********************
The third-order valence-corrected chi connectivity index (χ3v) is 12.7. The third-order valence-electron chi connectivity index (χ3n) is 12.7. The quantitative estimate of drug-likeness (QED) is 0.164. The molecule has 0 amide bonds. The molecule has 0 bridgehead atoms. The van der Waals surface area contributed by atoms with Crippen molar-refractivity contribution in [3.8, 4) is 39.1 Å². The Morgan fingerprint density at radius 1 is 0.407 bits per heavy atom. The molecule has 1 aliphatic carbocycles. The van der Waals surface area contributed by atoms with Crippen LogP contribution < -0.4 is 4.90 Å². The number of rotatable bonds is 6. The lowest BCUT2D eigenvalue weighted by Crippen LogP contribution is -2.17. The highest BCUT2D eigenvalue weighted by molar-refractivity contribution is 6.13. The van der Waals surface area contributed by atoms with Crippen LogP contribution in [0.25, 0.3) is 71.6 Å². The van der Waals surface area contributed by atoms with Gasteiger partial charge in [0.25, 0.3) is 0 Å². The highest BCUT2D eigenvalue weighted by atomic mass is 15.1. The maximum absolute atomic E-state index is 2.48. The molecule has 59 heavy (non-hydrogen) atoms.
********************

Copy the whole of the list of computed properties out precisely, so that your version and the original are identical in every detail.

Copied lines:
The third-order valence-corrected chi connectivity index (χ3v) is 12.7. The third-order valence-electron chi connectivity index (χ3n) is 12.7. The quantitative estimate of drug-likeness (QED) is 0.164. The molecule has 0 amide bonds. The molecule has 0 bridgehead atoms. The van der Waals surface area contributed by atoms with Crippen molar-refractivity contribution in [3.8, 4) is 39.1 Å². The Morgan fingerprint density at radius 1 is 0.407 bits per heavy atom. The molecule has 1 aliphatic carbocycles. The van der Waals surface area contributed by atoms with Crippen LogP contribution < -0.4 is 4.90 Å². The number of rotatable bonds is 6. The lowest BCUT2D eigenvalue weighted by Crippen LogP contribution is -2.17. The highest BCUT2D eigenvalue weighted by molar-refractivity contribution is 6.13. The van der Waals surface area contributed by atoms with Crippen LogP contribution in [0.25, 0.3) is 71.6 Å². The van der Waals surface area contributed by atoms with Gasteiger partial charge in [0.25, 0.3) is 0 Å². The highest BCUT2D eigenvalue weighted by atomic mass is 15.1. The maximum absolute atomic E-state index is 2.48. The molecule has 59 heavy (non-hydrogen) atoms.